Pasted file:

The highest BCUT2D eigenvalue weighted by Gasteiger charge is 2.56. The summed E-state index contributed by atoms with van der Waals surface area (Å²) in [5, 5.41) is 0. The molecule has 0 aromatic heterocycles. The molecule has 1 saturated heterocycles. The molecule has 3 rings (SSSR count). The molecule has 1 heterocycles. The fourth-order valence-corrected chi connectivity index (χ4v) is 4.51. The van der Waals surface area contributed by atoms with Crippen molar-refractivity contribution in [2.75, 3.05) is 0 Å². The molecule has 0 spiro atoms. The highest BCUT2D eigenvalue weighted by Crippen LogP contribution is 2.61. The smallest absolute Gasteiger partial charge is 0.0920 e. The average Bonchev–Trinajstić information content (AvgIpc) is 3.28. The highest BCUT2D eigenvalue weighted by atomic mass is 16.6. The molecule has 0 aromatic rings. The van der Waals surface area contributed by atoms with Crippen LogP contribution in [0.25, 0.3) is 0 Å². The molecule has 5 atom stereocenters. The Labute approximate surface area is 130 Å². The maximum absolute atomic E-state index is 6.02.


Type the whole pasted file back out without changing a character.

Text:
The highest BCUT2D eigenvalue weighted by Gasteiger charge is 2.56. The summed E-state index contributed by atoms with van der Waals surface area (Å²) in [5, 5.41) is 0. The molecule has 0 aromatic heterocycles. The molecule has 1 saturated heterocycles. The molecule has 3 rings (SSSR count). The molecule has 1 heterocycles. The fourth-order valence-corrected chi connectivity index (χ4v) is 4.51. The van der Waals surface area contributed by atoms with Crippen molar-refractivity contribution in [2.75, 3.05) is 0 Å². The molecule has 0 spiro atoms. The highest BCUT2D eigenvalue weighted by Crippen LogP contribution is 2.61. The smallest absolute Gasteiger partial charge is 0.0920 e. The average Bonchev–Trinajstić information content (AvgIpc) is 3.28. The highest BCUT2D eigenvalue weighted by atomic mass is 16.6. The molecule has 0 aromatic rings. The van der Waals surface area contributed by atoms with Crippen LogP contribution in [0.25, 0.3) is 0 Å². The molecule has 5 atom stereocenters. The Labute approximate surface area is 130 Å². The maximum absolute atomic E-state index is 6.02.